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April 21st, 2013, 8:05 pm


568. mjabali said:


Sorry dude Nasrallah did not inform you with his visit to Iran.

The main question for you:

Are you reading anything about Pakistan these days?

Second: if you are not with the fence sitters: When you gonna join the fight in Syria?

Third: As De Nero told Joe Pesci: “Who is asking you to interfere in our business?”

One last Note Allahu Akbar Uzair: you always come to the party late…

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April 21st, 2013, 8:13 pm


569. Syrialover said:

Rabbit FISK hs now become Rabid Fisk.

He’s really lost it. He couldn’t fall further.

That article UZAIR8 posted (#511) with Fisk revealing “Hitherto unknown information has emerged from the confidential archives of the Syrian presidency and foreign ministry” is..

wait for it…

a deferential puff piece about a new book by Assad witch-apparatchik BOUTHAINA SHAABAN!!!

(the ugliest woman in the world both inside and outside)

Hmmm. Will revelations come out about the rapidly-ageing Fisk’s private life? I feel nausea.

I now see I was being charitable and naive about Robert Fisk in #108.

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April 21st, 2013, 8:17 pm


570. zoo said:

Bashar al Assad and the Syrian Army are emerging as the heroes of a battle against obscurantism as well as imperialism.

They are doing what the USA and western countries have been doing in Afghanistan for a decades: Eliminate the scourge called Al Qaeda and all its ideological ramifications.

The opposition has opted to side with Al Qaeda and thus will never be able to be free from that disease. There is no cure for people infected with the virus called Al Nusra-Al Qaeda even if they make hundred of public promises, it’s inside their organism.
With time, infected people will ineluctably weaken and die.

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April 21st, 2013, 8:24 pm


571. zoo said:


OMG… Bashar al Assad is surely terrified by that horrible threat of more millions non-lethal aid to rebels and he will surrender immediately! Count on that!

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April 21st, 2013, 8:30 pm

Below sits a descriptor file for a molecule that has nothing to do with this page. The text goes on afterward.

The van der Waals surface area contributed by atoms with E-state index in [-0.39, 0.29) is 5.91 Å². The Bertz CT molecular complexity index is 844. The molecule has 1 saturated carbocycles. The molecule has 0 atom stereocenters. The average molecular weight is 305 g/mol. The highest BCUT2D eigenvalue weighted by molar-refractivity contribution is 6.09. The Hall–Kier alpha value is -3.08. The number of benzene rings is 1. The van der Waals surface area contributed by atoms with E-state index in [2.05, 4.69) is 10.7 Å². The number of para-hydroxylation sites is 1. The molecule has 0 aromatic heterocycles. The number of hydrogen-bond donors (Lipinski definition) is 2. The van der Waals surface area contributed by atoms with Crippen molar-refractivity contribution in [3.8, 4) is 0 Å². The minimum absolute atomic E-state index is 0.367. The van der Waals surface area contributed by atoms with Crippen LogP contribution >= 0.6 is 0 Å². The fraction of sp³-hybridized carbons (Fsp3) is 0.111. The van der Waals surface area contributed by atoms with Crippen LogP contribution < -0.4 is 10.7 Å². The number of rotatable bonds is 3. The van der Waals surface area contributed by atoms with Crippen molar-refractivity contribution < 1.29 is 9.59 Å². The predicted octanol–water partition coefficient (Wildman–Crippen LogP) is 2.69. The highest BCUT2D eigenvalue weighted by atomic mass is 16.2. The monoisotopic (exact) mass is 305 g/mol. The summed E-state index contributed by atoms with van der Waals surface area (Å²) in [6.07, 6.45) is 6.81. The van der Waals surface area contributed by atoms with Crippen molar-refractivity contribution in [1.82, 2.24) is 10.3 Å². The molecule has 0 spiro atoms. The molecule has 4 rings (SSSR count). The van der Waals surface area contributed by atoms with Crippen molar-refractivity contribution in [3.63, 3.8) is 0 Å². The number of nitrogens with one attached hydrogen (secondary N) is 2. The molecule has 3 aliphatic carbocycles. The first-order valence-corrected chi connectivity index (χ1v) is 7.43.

572. Syrialover said:

Squirm and disgust warning. It gets worse (following from #569).

Fisk’s piece on Bouthaina Shaaban’s book heroizes and shoe-kisses Hafez Assad.

Fisk even fantasizes about how wonderful it would be to have Hafez here today and ask him what he would have done!

Well, Fisky, here’s your anwer:

His boys Bashar and Maher are determinedly mimicking their daddy and faithfully honoring his approach to “leadership”. He’s their model, programmed into their upbringing and DNA.

Read this, by a leading Syrian writer:

“Daddy Dearest – Inside the mind of Bashar al-Assad”

President Bashar al-Assad is a man trapped in his dead father’s web


“The harsh military-security apparatus set up by his father, so successfully tested in the troubles of the 1980s, was the only option for Bashar. The young president was completely immersed in his father’s experience. His father’s legacy dominated the mentality of the son, and he could not escape from it, or think outside it. Every time Bashar the president confronted a new development in the current crisis, he resorted not to his own common sense but looked back for similarities to what his father had experienced in the past and how he had reacted. He became a brutal mimic man.”

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April 21st, 2013, 8:47 pm


573. Syrialover said:

I have observed an intriguing example of “congitive dissonance” going on here.

ZOO (whose religion I am not assuming to identify), has displayed a detailed knowledge and interest in Christianity. Which must include their beliefs and values.

And yet he’s ferociously unwilling to condemn the Assad regime’s tyrannies, hatreds and brutalities, and blames “the west” and others for all the terrible things being done to Syrians.

I suggest he goes along to one of their mainstream churches and has a chat with the priest. He may find counselling and help with the demons in his head.

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April 21st, 2013, 9:03 pm


574. Syrialover said:

Didn’t realise, a new thread had started. I may have to re-post my stuff on FISK and ZOO.

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April 21st, 2013, 9:13 pm


575. annie said:

Tara, same here when you write
556. Tara said:


I have never opened any link you provide. And in general, I do not read your posts except when the post is very short, I can’t help seeing it reading the other posts. So most of the time I really do not know what you talk about.

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April 22nd, 2013, 1:17 am


576. Back to Reality: Syria & Chemical Weapons | Syria Report - Syria News, Media, Articles & Analysis. said:

[…] the Syrian government will last, Joshua Landis took the controversial position that the Syrian army has been steadily gaining ground and inspired caution on the speculation on the durability of the Syrian army on the battlefield […]

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May 3rd, 2013, 3:35 pm


577. Weapons of Mass Deception | Syria Report said:

[…] two years, the al-Asad regime is not desperate or on its “last legs.” In fact, it has been steadily gaining ground for months, ever since they decisively crushed a major assault on Damascus in December 2012. The very last […]

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June 14th, 2013, 10:21 am


578. The Endgame in Syria / Ending the Games in Syria | Tyrant News said:

[…] brutal methods in defiance of government orders for restraint–prompting the President to dramatically reform his security apparatus and the Ba’ath Party […]

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September 16th, 2013, 7:30 am